Charge card applications have not changed much as time passes, what’s changed may be the usage of information regarding the available offers (thank you Internet). The internet credit card application has revolutionized the consumers ability to find the best card offer for their particular financial needs.
Applying for the first credit card can be quite a confusing exercise to express the least. I have been surprised often times to listen to from others who have reached their 30th birthday without ever applying for a credit card. This is an unlucky circumstance, as it can certainly be difficult to be approved for credit without prior credit card history.
The approach to successfully applying for the initial card depends on your actual age, college enrollment status, and credit rating. It is essential to check out a software strategy that fits your situation, to prevent discouraging denials and lower credit scores.
Many major banks offer credit cards designed specifically for college students. Applying for one of these brilliant offers is a superb method to be approved for the first credit card, and to begin a history of responsible credit use. Four years of on-time payments will go a considerable ways to developing a healthy credit score. This is a great benefit to a brand new graduate as it pertains to purchasing a car, home, as well as applying for a job (yes, many employers will check the credit reports of potential hires).
For most of the above reasons we recommend that every university student have a bank card in their own name.
If you’re not an university student, discovering the right approach to applying for the first card is a little more complicated. The right approach depends on your credit history.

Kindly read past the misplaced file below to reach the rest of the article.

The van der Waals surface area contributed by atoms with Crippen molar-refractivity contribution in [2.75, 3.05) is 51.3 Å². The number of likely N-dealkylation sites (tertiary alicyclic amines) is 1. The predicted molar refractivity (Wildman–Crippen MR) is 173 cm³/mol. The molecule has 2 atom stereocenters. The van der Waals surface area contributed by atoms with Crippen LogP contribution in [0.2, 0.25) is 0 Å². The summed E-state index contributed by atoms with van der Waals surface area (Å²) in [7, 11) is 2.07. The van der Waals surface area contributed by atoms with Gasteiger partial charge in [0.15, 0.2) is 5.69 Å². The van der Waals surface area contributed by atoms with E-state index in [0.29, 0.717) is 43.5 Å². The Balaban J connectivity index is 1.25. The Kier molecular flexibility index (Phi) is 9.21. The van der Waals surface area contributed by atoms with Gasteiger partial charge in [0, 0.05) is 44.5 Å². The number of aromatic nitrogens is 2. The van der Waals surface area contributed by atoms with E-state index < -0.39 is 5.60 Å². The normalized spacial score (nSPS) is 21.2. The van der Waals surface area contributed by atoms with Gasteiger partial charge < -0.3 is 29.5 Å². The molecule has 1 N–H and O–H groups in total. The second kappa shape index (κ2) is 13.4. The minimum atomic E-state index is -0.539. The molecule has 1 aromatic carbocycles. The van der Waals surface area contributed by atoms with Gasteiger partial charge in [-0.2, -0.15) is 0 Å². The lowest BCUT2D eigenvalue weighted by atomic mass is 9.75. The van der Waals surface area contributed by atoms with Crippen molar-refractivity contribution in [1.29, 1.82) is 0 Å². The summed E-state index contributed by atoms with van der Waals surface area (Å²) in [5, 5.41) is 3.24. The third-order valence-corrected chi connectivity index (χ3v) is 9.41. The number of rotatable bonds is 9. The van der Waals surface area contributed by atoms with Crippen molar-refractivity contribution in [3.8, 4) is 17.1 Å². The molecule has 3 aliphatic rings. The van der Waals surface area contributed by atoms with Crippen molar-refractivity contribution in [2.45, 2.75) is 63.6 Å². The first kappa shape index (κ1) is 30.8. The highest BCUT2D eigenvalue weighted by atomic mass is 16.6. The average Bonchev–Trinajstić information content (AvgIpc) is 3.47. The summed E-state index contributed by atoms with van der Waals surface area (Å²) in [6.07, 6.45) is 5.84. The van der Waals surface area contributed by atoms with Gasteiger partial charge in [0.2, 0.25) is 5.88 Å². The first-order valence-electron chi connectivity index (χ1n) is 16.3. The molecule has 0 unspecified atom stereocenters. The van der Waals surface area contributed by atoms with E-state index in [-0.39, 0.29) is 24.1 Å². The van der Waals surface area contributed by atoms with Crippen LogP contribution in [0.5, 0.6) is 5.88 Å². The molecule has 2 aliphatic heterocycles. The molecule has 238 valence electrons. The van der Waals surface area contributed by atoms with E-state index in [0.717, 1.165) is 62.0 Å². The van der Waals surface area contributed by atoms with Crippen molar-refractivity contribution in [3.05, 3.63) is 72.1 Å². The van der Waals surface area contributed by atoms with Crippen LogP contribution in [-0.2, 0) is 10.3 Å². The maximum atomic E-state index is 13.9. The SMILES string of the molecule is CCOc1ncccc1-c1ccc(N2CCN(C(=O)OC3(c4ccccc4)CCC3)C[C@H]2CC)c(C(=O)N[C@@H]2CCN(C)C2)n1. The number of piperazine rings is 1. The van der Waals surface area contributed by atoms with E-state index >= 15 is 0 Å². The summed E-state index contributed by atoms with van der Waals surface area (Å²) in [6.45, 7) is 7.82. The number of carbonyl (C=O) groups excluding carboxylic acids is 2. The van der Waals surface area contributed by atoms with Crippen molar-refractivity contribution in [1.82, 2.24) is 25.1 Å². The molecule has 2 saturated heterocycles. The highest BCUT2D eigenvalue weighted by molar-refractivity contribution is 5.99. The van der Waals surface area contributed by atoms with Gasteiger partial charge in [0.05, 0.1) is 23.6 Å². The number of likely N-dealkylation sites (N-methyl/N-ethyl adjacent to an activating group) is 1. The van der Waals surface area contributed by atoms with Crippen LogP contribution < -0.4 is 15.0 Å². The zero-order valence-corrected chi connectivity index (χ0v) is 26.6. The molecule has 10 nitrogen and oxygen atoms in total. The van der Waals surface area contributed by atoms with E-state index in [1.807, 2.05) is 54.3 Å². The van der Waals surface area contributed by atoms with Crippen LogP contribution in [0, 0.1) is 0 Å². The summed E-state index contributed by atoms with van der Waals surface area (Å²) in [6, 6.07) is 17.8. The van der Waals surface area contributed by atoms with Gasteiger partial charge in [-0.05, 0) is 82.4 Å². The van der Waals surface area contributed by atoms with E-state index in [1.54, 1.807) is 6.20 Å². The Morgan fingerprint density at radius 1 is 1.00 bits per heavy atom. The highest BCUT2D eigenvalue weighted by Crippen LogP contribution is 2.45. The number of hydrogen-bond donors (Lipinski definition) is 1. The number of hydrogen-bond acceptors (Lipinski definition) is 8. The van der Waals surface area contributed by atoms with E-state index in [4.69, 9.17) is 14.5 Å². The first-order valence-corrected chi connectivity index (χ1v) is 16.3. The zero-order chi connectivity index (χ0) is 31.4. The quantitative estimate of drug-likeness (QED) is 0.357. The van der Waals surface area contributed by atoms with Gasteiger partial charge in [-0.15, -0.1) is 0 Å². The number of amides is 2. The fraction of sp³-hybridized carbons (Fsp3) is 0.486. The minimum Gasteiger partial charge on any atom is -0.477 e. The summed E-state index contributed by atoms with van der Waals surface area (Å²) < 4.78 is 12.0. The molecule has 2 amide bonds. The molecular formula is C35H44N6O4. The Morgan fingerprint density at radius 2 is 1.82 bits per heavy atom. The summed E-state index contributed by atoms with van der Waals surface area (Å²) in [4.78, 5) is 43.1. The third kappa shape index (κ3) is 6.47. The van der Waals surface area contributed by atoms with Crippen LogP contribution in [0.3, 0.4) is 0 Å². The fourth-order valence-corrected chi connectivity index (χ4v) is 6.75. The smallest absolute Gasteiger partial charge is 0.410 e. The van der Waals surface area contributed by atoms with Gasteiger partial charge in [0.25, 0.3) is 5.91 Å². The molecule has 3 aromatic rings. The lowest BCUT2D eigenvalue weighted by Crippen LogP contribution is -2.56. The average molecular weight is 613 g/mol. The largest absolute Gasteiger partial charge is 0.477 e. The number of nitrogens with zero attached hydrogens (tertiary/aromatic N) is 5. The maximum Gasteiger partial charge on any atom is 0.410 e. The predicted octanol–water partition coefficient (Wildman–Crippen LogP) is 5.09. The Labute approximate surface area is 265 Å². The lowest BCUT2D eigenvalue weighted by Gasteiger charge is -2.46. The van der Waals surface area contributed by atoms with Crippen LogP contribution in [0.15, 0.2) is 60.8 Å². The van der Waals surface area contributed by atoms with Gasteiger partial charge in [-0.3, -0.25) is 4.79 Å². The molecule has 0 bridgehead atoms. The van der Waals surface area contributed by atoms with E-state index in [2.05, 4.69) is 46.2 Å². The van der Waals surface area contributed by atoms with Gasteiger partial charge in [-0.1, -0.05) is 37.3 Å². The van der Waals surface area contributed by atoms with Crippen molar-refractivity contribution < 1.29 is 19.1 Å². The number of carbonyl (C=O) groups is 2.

NO PREVIOUS (OR UNKNOWN) CREDIT HISTORY
If you do not have any credit history, or do not know what your credit score appears like, the first step is to get a credit report with a FICO score. It is totally imperative that you know your credit status before applying for the first card. Applying for a card that is from the reach (due to a low FICO score) can further decrease your score, thereby reducing the chance of you being approved on your following application attempt.
Perhaps you are surprised to get that you do have a credit history even although you have never applied for a card. This is due to accounts with malls, utility companies, mobile phone accounts, etc.
If your report does not show any negative information (late payments, etc) and your score is above 600, you can look at applying for a “prime” card. Carding Forum Otherwise, you must try applying for a “sub-prime” card.
GOOD CREDIT HISTORY
If you believe you have an excellent credit history… double check. You need to still consider ordering a credit report with credit score. Once you confirm that your credit history is positive, you must try applying for a “prime” credit card. Look for credit offers that need “good” credit. These cards will offer better features and lower fees and rates then cards designed for those who have poor credit.
POOR CREDIT HISTORY
Even without prior credit cards it is possible to truly have a poor credit history. This is the reason it is so important to check your credit report and score just before applying for the first card. Low scores could have been brought on by missed utility bill payments, and other related financial activity that is reported to credit bureaus.
If you learn yourself in this situation, start by trying to apply for a card designed for those who have “fair” credit. If you should be approved for this card, great… or even, you can proceed to applying for a secured credit card. The initial denial should not effect your ability to be approved for a secured card.
Secured credit cards require a cash deposit. Essentially, you deposit money in to a “savings” account and then borrow against your deposit every time you utilize your secured card. While this may sound just like a hassle, it may be the only way (based on an unhealthy credit history) to be approved for the first card. Look at this as a temporary treatment for a long haul problem. After a couple of years of paying your bill on time, you can check your credit score again, and apply for an unsecured card.